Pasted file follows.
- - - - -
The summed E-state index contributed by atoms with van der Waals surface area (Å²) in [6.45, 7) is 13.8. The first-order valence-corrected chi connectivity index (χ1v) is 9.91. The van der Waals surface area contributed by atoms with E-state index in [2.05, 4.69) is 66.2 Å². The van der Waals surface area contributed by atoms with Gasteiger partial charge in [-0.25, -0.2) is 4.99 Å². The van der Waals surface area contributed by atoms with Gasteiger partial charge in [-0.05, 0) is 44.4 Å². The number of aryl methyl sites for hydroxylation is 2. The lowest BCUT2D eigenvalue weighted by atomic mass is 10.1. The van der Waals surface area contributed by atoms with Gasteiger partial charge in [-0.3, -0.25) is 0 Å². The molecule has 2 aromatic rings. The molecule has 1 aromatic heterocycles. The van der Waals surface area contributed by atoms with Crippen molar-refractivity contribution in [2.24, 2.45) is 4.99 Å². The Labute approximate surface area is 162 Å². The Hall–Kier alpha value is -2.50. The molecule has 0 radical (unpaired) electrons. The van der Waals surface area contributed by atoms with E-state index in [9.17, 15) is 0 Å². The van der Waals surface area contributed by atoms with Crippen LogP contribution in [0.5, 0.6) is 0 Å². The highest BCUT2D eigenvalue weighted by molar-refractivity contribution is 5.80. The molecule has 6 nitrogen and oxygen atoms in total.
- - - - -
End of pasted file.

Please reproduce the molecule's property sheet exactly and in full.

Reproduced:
The summed E-state index contributed by atoms with van der Waals surface area (Å²) in [6.45, 7) is 13.8. The first-order valence-corrected chi connectivity index (χ1v) is 9.91. The van der Waals surface area contributed by atoms with E-state index in [2.05, 4.69) is 66.2 Å². The van der Waals surface area contributed by atoms with Gasteiger partial charge in [-0.25, -0.2) is 4.99 Å². The van der Waals surface area contributed by atoms with Gasteiger partial charge in [-0.05, 0) is 44.4 Å². The number of aryl methyl sites for hydroxylation is 2. The lowest BCUT2D eigenvalue weighted by atomic mass is 10.1. The van der Waals surface area contributed by atoms with Gasteiger partial charge in [-0.3, -0.25) is 0 Å². The molecule has 2 aromatic rings. The molecule has 1 aromatic heterocycles. The van der Waals surface area contributed by atoms with Crippen molar-refractivity contribution in [2.24, 2.45) is 4.99 Å². The Labute approximate surface area is 162 Å². The Hall–Kier alpha value is -2.50. The molecule has 0 radical (unpaired) electrons. The van der Waals surface area contributed by atoms with E-state index in [9.17, 15) is 0 Å². The van der Waals surface area contributed by atoms with Crippen LogP contribution in [0.5, 0.6) is 0 Å². The highest BCUT2D eigenvalue weighted by molar-refractivity contribution is 5.80. The molecule has 6 nitrogen and oxygen atoms in total.